There’s a lot going on in the world of natural health. Most of it’s really great, but every once in a while, we see stuff that makes us cringe. Over the next couple months, we’ll share our perspectives on a few of these. First up: diets and spiritual bypassing. Here’s what naturopaths Christie Kruisenga and Micah McLaughlin have to say.
What’s a trend in the world of natural health that makes you cringe?
Christie Kruisenga: As a naturopath, I get asked a lot about what diet I think is best. My short answer: NONE.
There are far too many factors to consider when looking at a person as an individual to say that everyone should be vegan, paleo, ketogenic, macro-biotic, raw, vegetarian, etc. We each have our own constitution and what bring us into balance and throws us out of balance is variable from one person to the next.
Things to consider include, but are not limited to, your blood type, your dominant nervous system type, your dosha type, your glandular type, if you’re more yin or yang, the balance of your elements, eating with the seasons, etc.
In simpler terms, some people’s bodies thrive on meat, others do not. Some people need mostly warm cooked foods, others need a cold smoothie each morning and raw veggies all day.
What I DO recommend is to listen to YOUR body. Nobody knows better than you what makes you feel your best, and at different times of the week, month or year, these things may change. What is your body telling you?
Micah McLaughlin: Spiritual bypassing is the use of spiritual practices and beliefs to avoid dealing with our painful feelings, unresolved wounds and developmental needs. It is so pervasive that it goes largely unnoticed, except in more obvious extremes.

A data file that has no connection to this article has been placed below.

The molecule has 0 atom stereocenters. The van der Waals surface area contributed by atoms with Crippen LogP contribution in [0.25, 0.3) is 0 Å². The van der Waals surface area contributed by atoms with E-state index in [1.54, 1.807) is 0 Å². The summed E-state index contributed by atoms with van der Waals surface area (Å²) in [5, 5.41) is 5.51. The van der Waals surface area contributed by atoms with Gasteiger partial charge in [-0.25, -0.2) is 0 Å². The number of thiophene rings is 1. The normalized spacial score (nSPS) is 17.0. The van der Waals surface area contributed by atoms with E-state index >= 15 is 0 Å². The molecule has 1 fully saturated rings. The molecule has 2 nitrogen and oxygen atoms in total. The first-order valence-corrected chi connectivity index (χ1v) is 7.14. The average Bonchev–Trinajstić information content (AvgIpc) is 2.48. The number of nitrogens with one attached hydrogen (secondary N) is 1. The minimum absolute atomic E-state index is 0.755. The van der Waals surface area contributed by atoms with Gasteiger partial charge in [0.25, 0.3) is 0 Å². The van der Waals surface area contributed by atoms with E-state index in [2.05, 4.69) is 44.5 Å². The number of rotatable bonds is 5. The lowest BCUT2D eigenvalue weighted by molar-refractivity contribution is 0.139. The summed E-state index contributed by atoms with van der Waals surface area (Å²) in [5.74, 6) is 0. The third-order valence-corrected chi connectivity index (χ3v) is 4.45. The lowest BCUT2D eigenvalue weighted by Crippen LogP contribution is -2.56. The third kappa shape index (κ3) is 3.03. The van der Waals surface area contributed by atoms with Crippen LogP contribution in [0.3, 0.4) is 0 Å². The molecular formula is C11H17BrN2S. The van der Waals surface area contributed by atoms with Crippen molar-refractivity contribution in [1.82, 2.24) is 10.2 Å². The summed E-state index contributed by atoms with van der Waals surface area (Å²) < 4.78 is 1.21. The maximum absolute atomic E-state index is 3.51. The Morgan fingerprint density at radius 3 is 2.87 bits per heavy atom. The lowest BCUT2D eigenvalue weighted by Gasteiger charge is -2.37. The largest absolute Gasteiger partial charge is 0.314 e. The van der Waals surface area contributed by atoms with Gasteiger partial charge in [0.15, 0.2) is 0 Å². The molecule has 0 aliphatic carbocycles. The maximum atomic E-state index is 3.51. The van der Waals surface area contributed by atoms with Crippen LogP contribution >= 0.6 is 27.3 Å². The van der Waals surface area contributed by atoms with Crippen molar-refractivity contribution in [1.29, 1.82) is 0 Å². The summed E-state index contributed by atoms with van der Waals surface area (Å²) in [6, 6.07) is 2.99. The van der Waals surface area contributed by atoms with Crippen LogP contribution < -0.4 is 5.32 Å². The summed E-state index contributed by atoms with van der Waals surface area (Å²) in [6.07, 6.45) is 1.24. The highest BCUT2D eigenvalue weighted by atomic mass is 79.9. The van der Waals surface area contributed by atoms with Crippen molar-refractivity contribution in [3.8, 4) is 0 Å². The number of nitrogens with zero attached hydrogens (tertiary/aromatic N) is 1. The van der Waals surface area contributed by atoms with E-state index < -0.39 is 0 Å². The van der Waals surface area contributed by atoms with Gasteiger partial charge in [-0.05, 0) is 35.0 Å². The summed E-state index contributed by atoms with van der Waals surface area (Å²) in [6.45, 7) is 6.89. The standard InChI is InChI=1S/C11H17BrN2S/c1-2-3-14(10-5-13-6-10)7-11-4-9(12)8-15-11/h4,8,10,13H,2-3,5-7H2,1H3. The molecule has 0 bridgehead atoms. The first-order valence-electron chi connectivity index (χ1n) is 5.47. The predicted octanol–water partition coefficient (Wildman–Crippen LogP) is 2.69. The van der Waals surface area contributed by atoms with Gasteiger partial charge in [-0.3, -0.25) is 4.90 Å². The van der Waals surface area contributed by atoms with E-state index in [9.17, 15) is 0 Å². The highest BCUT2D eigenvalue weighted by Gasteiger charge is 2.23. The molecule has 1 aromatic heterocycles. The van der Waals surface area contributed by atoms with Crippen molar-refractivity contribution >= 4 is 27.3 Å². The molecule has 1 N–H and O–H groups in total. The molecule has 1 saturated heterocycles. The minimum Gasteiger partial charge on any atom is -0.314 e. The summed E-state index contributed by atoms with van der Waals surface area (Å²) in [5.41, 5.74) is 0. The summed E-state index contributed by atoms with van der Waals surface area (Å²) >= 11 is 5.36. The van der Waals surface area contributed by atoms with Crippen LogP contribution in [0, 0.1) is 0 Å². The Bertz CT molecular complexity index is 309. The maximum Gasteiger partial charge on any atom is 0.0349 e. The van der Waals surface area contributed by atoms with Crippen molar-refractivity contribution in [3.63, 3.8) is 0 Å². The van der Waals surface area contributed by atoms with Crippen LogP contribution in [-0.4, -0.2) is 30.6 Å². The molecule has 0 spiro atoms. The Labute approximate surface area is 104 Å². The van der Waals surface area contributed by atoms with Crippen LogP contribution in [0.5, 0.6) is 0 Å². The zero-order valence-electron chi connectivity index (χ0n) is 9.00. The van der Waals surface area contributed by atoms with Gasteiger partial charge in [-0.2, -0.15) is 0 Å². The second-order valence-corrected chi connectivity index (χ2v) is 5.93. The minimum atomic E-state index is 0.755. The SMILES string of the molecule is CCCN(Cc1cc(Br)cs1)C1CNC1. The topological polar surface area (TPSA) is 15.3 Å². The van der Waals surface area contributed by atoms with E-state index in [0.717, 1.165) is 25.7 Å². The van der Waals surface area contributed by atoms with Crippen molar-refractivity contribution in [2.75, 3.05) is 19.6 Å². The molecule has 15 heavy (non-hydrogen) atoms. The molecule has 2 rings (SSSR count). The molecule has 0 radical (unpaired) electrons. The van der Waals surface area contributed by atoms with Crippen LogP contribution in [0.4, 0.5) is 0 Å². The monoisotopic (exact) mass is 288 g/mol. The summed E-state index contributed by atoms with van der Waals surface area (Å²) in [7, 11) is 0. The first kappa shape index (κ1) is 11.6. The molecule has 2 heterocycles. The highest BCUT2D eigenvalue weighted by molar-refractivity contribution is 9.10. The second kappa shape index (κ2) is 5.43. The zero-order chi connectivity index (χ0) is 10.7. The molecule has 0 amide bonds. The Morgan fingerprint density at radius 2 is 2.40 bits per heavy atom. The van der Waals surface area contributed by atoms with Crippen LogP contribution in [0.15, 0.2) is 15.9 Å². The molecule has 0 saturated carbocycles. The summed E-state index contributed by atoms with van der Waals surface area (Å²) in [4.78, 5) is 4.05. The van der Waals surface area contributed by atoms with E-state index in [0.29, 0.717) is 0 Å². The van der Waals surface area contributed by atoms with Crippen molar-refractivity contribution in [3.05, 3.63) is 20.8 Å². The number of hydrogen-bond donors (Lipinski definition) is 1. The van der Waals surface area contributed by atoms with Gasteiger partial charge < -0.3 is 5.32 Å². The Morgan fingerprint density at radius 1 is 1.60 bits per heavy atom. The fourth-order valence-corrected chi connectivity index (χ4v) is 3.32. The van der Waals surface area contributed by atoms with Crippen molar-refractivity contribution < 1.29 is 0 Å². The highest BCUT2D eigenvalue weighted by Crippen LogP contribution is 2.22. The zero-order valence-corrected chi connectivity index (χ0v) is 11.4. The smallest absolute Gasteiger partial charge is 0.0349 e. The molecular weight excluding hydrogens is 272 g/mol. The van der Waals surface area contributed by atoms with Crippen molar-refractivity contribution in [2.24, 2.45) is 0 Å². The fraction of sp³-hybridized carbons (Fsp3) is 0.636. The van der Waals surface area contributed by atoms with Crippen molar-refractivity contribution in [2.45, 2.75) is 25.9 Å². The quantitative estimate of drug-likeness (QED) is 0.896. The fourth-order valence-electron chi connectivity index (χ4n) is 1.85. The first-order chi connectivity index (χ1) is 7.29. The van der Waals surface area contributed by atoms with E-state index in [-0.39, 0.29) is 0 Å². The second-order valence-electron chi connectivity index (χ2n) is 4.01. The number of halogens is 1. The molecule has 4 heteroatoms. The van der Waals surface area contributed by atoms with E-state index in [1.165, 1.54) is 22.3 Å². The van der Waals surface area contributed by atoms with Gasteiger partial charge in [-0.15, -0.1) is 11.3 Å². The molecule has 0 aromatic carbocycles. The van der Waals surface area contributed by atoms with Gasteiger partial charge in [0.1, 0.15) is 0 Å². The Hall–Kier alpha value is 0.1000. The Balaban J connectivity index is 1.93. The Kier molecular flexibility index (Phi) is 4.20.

Spiritual bypassing especially among natural health advocates, yogis and energy workers is rampant. It fits nicely into our cultural tendency to turn quickly away from the root of a problem, preferring a quick fix that covers the problem up, or something to distract or numb us from the pain. It is a strategy not only for avoiding pain but also for legitimizing such avoidance.
Gratitude journals, positive thinking that denies reality, not confronting fears, anger and past wounds lead the way into spiritual bypassing. When we use meditation, the law of attractions and spiritual practices to avoid past traumas and painful emotions, we deny our human experience for hope of some spiritually enlightened magic carpet ride to draw us above our pain and suffering.
True spiritual growth includes not only acknowledging our past traumas and painful emotions, but turning toward them and grieving our past, while integrating and holding empathy toward our younger selves.
As Robert Augustus Masters says in his book Spiritual Bypassing,
“As my spiritually inclined clients become more intimate with their pain and difficulties, coming to understand the origins of their troubles with a more open ear and heart, they either abandon their misguided spiritual practices and re-enter a more fitting version of them with less submissiveness and more integrity and creativity or find new practices that better suit their needs, coming to recognize more deeply that everything—everything!—can serve their healing and awakening.
In the facing and outgrowing of spiritual bypassing, we enter a deeper life, a life of full-blooded integrity, depth, love and sanity; a life of authenticity on every level; a life in which the personal, interpersonal and transpersonal are all honored and lived to the fullest.”